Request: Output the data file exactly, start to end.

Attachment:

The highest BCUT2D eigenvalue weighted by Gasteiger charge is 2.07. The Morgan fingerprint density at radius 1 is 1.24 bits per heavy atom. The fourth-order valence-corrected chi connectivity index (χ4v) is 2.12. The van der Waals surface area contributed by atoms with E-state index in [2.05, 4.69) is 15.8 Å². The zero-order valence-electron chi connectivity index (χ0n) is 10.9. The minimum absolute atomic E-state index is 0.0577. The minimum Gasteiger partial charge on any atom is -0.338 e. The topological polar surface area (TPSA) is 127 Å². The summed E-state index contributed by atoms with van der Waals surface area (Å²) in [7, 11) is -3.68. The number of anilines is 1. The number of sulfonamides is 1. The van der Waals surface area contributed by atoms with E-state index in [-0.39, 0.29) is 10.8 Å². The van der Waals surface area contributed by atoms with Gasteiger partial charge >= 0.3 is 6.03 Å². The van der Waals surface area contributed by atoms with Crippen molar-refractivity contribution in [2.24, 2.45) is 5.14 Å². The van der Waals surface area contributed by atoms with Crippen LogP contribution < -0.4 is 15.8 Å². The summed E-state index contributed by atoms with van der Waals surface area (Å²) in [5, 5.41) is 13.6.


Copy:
The highest BCUT2D eigenvalue weighted by Gasteiger charge is 2.07. The Morgan fingerprint density at radius 1 is 1.24 bits per heavy atom. The fourth-order valence-corrected chi connectivity index (χ4v) is 2.12. The van der Waals surface area contributed by atoms with E-state index in [2.05, 4.69) is 15.8 Å². The zero-order valence-electron chi connectivity index (χ0n) is 10.9. The minimum absolute atomic E-state index is 0.0577. The minimum Gasteiger partial charge on any atom is -0.338 e. The topological polar surface area (TPSA) is 127 Å². The summed E-state index contributed by atoms with van der Waals surface area (Å²) in [7, 11) is -3.68. The number of anilines is 1. The number of sulfonamides is 1. The van der Waals surface area contributed by atoms with E-state index in [-0.39, 0.29) is 10.8 Å². The van der Waals surface area contributed by atoms with Gasteiger partial charge >= 0.3 is 6.03 Å². The van der Waals surface area contributed by atoms with Crippen molar-refractivity contribution in [2.24, 2.45) is 5.14 Å². The van der Waals surface area contributed by atoms with Crippen LogP contribution < -0.4 is 15.8 Å². The summed E-state index contributed by atoms with van der Waals surface area (Å²) in [5, 5.41) is 13.6.